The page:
Tag Archives: Philippines Sea

It is the Philippines…again in 2014!

Based on the historical record the far northwestern Pacific ocean is by far the most active cyclogenesis basin on Earth. Including the Philippines Sea, the South China Sea, the Yellow Sea, and the balance of the northwestern Pacific region consistently generates the largest number of tropical cyclones on an annual basis.

Color-enhanced infrared satellite image (NOAA) of 18 September 2014 showing tropical storm FUNG-WONG over the northern Philippines
Color-enhanced infrared satellite image (NOAA) of 18 September 2014 showing tropical storm FUNG-WONG over the northern Philippines

Smack in the middle of this region sits the archipelago of the Philippines, making it the most hurricane-vulnerable country in the world. Just last week the northern Philippines were hit by typhoon Kalmaegi, and no sooner had affected communities assessed their damage and initiated recovery efforts than a new storm, Fung-Wong began battering much of the same region. Even more worrisome is the large cell of disturbed weather that is currently following in Fung-Wong footsteps aiming in the same general direction of the Philippines.

Projected track for tropical storm Fung-Wong (by the U.S. Navy Research Laboratory based on NOAA data)
Projected track for tropical storm Fung-Wong (by the U.S. Navy Research Laboratory based on NOAA data)

Many will remember super-typhoon Haiyan, named Yolanda by Philippine authorities, which hit dead-on in the middle of the Philippines Islands in November 2013 as the strongest tropical cyclone of record anywhere, causing upward of 6,200 death and more than US$ 3.0 billion in physical damage.

In the past ten years alone, since 2004, the Philippines have sustained at least nine major typhoon hits, which have left more than 15,000 deaths in their wake, and billion of U.S. dollars in damage  In addition this nations had seen many times that number in terms of impacts by weaker storms.  On the average the Philippines are hit by tropical cyclones 6 – 9 times per year, with most of those hits taking place in the northern regions of the country.

A characteristic of tropical cyclones generated in this region, and of those affecting the Philippines, is that they generally are rather “wet storms” meaning that they generated vast amounts of rain. As a result flooding, from flash floods in mountainous terrain, river overtopping their banks, and from storm surge, is a major damaging component and contributor to the death toll.

JULY 5, 2014: Plenty of Cyclonic Activity!

This morning of Saturday 5 July 2014 we awaken to plenty of cyclonic activity around the world.

Visible light satellite image (NASA) of Tropical Storm ARTHUR during the morning hours of Saturday 5 July 2014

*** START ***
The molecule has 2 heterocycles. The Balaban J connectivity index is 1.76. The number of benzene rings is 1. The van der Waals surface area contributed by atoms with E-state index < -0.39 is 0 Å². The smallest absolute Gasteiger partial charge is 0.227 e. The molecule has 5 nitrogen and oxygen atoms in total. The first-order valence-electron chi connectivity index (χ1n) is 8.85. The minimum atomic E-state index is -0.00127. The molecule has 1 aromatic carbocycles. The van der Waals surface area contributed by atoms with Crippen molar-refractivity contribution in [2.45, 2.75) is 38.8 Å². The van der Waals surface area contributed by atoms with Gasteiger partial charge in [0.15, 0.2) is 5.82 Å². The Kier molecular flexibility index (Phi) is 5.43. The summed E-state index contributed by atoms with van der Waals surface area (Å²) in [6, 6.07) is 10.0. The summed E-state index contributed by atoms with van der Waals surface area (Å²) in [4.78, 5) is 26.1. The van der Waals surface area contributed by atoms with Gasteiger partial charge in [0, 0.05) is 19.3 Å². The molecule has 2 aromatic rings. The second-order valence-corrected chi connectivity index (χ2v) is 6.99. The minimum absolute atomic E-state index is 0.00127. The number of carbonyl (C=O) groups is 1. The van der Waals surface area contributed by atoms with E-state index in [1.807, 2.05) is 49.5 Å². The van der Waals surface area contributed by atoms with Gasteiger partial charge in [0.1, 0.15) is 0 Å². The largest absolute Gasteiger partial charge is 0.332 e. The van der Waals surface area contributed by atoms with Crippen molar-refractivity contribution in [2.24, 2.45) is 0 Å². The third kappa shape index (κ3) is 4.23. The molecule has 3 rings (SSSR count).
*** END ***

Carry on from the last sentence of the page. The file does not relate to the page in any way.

Visible light satellite image (NASA) of Tropical Storm ARTHUR during the morning hours of Saturday 5 July 2014

ARTHUR has  now degraded to a still strong tropical storm  while dumping lots of rain over the northeastern USA and eastern Canada as it continues to track toward the northeast. The storm is getting quite disorganized, and it presents a ragged appearance in satellite imagery. The heaviest and largest area of precipitation is to the northwest of the center of circulation.

Color-enhanced infrared satellite image (NOAA) of 5 July 2014 showing Tropical Storm ARTHUR over the USA northeast and eastern Canada, as well as 'Hurricane Alley' just to the north of the equator
Color-enhanced infrared satellite image (NOAA) of 5 July 2014 showing Tropical Storm ARTHUR over the USA northeast and eastern Canada, as well as ‘Hurricane Alley’ just to the north of the equator

Also in the Atlantic basin we see ‘Hurricane Alley’ populated by a string of storms generated by tropical waves on their way from Equatorial Africa toward northern South America and the Caribbean.

On the other side of the continent, over the eastern Pacific we still have what is now a weak tropical storm DOUGLAS tracking northwest. To the southeast of DOUGLAS there are several cells of disturbed weather off the coast from Panama to Central America and southern Mexico.

Color-enhanced infrared satellite image (NOAA) taken during the night of 5 July 2014 showing a weakening Tropical Storm DOUGLAS tracking NW away from Mexico
Color-enhanced infrared satellite image (NOAA) taken during the night of 5 July 2014 showing a weakening Tropical Storm DOUGLAS tracking NW away from Mexico
Color-enhanced infrared satellite image (NOAA) of 5 July 2014 showing Typhoon NEOGURI as it tracks NW over the Philippines Sea
Color-enhanced infrared satellite image (NOAA) of 5 July 2014 showing Typhoon NEOGURI as it tracks NW over the Philippines Sea

Thousand of kilometers to the west of DOUGLAS, in the northwestern Pacific over the Philippines Sea we can see a strong Typhoon NEOGURI tracking NW over a rather favorable ocean-atmosphere environment, which will most probably cause it to strengthen possible to a category 5 0ver the next 48 – 72 hours.

Color-enhanced infrared satellite image (NOAA) of 5 Julky 2014 showing a well defined low pressure system with cyclonic characteristics in the central/southern Indian Ocean
Color-enhanced infrared satellite image (NOAA) of 5 July 2014 showing a well-defined low pressure system with cyclonic characteristics in the central/southern Indian Ocean

Last, but not least, there is a strong tropical wave over the Indian Ocean south of the equator that is showing cyclonic characteristics and may warrant further observation.

While not record-breaking this is quite a ‘cyclonic day’ in Planet Earth!